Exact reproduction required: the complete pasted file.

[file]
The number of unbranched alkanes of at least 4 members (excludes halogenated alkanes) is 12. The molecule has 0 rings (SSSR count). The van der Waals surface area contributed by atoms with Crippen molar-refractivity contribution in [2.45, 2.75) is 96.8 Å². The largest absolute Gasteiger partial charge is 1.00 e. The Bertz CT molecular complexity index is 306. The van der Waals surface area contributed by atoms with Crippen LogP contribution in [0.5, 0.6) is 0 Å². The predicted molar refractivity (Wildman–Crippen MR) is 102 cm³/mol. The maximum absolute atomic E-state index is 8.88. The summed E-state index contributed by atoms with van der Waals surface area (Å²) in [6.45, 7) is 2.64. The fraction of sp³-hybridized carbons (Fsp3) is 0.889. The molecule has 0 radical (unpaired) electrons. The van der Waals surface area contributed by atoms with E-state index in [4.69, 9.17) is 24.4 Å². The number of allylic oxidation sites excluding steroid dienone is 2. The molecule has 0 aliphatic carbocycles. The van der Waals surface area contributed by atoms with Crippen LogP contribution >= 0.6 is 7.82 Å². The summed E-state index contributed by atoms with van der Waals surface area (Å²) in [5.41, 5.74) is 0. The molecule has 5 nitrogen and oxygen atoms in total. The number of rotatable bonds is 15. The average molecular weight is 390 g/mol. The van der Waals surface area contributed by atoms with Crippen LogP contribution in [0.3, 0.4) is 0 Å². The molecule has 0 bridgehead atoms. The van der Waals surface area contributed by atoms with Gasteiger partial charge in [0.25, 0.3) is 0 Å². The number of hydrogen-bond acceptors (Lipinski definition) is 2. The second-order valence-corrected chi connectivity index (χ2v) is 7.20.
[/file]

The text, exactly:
The number of unbranched alkanes of at least 4 members (excludes halogenated alkanes) is 12. The molecule has 0 rings (SSSR count). The van der Waals surface area contributed by atoms with Crippen molar-refractivity contribution in [2.45, 2.75) is 96.8 Å². The largest absolute Gasteiger partial charge is 1.00 e. The Bertz CT molecular complexity index is 306. The van der Waals surface area contributed by atoms with Crippen LogP contribution in [0.5, 0.6) is 0 Å². The predicted molar refractivity (Wildman–Crippen MR) is 102 cm³/mol. The maximum absolute atomic E-state index is 8.88. The summed E-state index contributed by atoms with van der Waals surface area (Å²) in [6.45, 7) is 2.64. The fraction of sp³-hybridized carbons (Fsp3) is 0.889. The molecule has 0 radical (unpaired) electrons. The van der Waals surface area contributed by atoms with E-state index in [4.69, 9.17) is 24.4 Å². The number of allylic oxidation sites excluding steroid dienone is 2. The molecule has 0 aliphatic carbocycles. The van der Waals surface area contributed by atoms with Crippen LogP contribution >= 0.6 is 7.82 Å². The summed E-state index contributed by atoms with van der Waals surface area (Å²) in [5.41, 5.74) is 0. The molecule has 5 nitrogen and oxygen atoms in total. The number of rotatable bonds is 15. The average molecular weight is 390 g/mol. The van der Waals surface area contributed by atoms with Crippen LogP contribution in [0.3, 0.4) is 0 Å². The molecule has 0 bridgehead atoms. The van der Waals surface area contributed by atoms with Gasteiger partial charge in [0.25, 0.3) is 0 Å². The number of hydrogen-bond acceptors (Lipinski definition) is 2. The second-order valence-corrected chi connectivity index (χ2v) is 7.20.